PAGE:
Conceding that he really didn’t know “how good or bad any of the likely candidates — Latter-day Saint or otherwise — might be as president of the United States,” Otterson predicted that whoever is eventually elected in 2012 would ultimately be judged in history not by “where they worshipped on the Sabbath,” but by their “grasp of economics, of foreign policy, of education and health care, of their skills as commander in chief,” as well as by how “they responded to crises” and “their core values and ability to unite and rally the American people.”
Addressing Smith’s caricature of LDS beliefs as a kind of schizophrenic theology, Otterson claimed that “continuing revelation” merely means that, first of all, Mormons “look for answers to personal prayers,” and secondly, that LDS “church leaders receive inspiration and guidance to lead the church worldwide. It doesn’t mean, as you assert, that we ‘believe one thing today and another thing tomorrow.’ ”
Turning to Smith’s fear that the election of a Mormon President would amount to a “tacit endorsement” of the LDS church, Otterson reflected that most people “never thought of the election of John Kennedy as an endorsement for Catholicism, or that Richard Nixon’s election ‘legitimized’ Quakers (as if these groups needed legitimation). I think most Americans saw their religious affiliations as incidental to their policies and platforms.”
Suggesting that the motive behind Smith’s article might be to “effectively marginalize Mormons and make it impossible for them to run for office,” Otterson charged his editorial opponent with holding a position that is “unreasonable, un-Christian, and untrue to American ideals.”
Otterson concluded his respectfully penned response to Smith’s discourse by informing him that “despite my clear disagreement with some of your theology, I would have absolutely no problem voting for an evangelical who was in every way qualified to be president of the United States.”
In the end, neither Smith’s austere (and loveless) theo-political treatise nor Otterson’s subtle LDS branding effort is likely to greatly influence many conservative voters, who, like the population at large, tend to minimize relevant issues and gravitate toward the candidate who has garnered the most popularity in their particular camp.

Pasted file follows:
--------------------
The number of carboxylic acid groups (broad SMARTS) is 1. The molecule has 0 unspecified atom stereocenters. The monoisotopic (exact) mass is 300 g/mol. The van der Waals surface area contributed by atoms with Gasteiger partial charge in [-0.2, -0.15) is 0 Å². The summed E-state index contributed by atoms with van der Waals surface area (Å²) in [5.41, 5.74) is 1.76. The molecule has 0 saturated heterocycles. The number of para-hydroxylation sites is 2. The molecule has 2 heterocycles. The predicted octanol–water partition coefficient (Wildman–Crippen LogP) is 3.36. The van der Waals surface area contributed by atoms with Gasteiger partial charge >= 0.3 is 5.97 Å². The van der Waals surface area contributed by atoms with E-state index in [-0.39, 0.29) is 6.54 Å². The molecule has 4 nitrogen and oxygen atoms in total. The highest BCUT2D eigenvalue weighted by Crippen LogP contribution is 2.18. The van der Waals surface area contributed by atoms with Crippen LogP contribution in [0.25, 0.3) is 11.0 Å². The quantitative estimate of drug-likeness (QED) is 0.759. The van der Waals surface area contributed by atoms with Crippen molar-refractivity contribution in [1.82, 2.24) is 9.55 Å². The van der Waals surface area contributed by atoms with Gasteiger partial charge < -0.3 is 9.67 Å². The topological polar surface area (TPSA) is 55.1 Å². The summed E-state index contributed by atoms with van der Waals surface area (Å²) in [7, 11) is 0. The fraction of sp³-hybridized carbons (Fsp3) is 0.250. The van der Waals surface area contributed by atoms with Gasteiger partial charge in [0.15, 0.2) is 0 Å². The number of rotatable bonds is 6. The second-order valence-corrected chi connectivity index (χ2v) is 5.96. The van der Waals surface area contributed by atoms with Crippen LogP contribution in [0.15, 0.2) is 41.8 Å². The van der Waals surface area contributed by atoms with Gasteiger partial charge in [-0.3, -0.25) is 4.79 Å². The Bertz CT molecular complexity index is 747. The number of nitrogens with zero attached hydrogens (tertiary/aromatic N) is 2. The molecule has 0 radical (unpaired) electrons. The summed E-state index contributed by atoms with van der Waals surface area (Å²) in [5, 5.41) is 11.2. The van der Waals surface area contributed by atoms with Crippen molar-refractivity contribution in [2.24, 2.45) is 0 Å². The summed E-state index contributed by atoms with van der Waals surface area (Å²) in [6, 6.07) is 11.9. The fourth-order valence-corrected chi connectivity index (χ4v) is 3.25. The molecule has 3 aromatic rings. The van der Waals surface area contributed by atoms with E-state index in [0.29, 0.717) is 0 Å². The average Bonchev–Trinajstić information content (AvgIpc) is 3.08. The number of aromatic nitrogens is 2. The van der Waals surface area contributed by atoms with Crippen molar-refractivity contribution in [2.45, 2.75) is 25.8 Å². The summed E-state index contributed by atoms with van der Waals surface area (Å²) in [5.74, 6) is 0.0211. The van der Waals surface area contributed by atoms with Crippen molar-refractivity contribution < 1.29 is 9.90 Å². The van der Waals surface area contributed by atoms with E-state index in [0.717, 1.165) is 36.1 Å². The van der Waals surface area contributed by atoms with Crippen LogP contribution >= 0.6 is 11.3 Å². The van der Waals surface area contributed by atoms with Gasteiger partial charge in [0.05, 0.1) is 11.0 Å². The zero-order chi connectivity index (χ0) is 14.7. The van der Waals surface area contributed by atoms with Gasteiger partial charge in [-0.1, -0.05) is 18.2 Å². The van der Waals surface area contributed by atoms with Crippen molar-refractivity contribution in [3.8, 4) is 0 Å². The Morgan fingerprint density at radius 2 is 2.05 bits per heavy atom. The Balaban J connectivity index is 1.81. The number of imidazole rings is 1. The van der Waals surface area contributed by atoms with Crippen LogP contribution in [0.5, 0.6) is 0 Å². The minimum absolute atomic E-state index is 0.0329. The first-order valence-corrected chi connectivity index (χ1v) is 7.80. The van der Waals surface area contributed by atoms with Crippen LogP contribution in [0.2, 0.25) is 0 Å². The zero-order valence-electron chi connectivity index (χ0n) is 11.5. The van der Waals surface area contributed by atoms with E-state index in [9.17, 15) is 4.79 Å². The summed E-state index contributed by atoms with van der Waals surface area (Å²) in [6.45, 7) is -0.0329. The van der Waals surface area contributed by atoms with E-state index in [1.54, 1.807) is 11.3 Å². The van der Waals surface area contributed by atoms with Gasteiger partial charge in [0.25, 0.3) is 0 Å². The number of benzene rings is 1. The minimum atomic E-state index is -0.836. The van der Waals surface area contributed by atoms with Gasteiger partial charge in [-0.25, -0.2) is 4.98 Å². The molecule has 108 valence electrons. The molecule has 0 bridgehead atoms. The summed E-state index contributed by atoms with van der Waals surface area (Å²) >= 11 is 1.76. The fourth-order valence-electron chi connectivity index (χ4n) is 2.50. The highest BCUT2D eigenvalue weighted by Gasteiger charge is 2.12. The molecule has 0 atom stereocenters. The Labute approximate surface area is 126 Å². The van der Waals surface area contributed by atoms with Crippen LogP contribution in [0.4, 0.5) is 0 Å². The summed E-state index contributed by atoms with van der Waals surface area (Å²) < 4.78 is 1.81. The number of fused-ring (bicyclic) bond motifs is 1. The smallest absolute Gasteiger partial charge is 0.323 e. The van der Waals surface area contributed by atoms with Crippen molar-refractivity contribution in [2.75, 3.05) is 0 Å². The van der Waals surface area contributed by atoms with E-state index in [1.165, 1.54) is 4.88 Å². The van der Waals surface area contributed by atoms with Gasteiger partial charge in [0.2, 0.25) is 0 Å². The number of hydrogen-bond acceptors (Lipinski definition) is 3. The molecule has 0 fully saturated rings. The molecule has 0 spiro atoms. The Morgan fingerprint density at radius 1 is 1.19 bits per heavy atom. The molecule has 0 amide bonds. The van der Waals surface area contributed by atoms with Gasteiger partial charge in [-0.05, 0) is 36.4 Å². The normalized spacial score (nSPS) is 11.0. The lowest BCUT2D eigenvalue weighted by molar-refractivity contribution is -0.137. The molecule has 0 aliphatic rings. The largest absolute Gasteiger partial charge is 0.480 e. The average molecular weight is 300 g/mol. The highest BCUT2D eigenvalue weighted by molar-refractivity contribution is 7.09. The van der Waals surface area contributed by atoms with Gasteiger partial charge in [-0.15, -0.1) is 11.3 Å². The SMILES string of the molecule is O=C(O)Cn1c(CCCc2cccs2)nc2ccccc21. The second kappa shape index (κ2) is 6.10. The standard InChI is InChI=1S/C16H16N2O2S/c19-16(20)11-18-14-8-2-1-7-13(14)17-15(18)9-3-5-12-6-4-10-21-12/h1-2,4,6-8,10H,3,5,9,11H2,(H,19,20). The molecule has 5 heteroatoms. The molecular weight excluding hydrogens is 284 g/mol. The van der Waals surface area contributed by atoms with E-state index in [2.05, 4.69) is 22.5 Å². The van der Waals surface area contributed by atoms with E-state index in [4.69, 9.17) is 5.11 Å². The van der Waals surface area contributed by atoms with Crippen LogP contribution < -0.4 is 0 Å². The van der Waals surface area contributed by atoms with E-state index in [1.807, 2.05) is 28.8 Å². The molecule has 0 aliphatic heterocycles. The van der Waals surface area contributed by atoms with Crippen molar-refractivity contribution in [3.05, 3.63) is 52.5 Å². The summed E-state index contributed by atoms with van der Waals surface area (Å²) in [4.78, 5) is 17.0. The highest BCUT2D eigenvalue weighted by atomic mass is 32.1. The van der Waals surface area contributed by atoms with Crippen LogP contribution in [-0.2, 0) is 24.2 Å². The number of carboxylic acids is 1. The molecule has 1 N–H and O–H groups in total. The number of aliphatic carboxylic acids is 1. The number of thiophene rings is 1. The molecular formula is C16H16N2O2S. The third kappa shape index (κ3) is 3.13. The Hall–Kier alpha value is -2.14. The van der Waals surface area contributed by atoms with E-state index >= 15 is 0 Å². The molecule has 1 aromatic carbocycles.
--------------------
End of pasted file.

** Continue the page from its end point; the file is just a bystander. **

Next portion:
As it happens, however, even while Mitt Romney appears to be, for the moment at least, the Republican candidate of choice, a recent national survey conducted by Quinnipiac University Polling Institute found that “American voters remain somewhat leery of a Mormon president, saying only a Muslim or atheist presidential candidate would make them more uncomfortable,” reported the Wall Street Journal.
The Journal predicted that Romney and Utah Governor Jon Huntsman Jr., a fellow Mormon who is also seriously considering a presidential run, may well face a wall of awkward queries concerning their unconventional religious beliefs. Already Romney has been forced to deflect such questions, as he attempted when he recently insisted to CNN’s Piers Morgan that “I’m not a spokesman for my church, and one thing I’m not going to do in running for President is become a spokesman for my church or apply a religious test that is simply forbidden by the Constitution. I’m not going there.”
Nonetheless, as Smith warned in his column, the issue of his Mormon faith will inevitably dog Romney as the campaign heats up in the coming months. According to the Quinnipiac poll, while 83 percent of voters said they would be comfortable with a Catholic presidential candidate, 80 would be okay with a Jewish candidate, and some two-thirds would tolerate an evangelical Christian candidate, only 60 percent of voters would be comfortable with a Mormon presidential candidate, a statistic that could prove crucial in a tight race for the White House.
While a direct challenge to Romney’s faith is unlikely in the presidential campaign, the Quinnipiac University Polling Institute’s Peter Brown said that the media can be expected to make it an issue with regards to how Romney’s religious background may inform his White House policies. “This is obviously a question that’s going to be dealt with,” he said.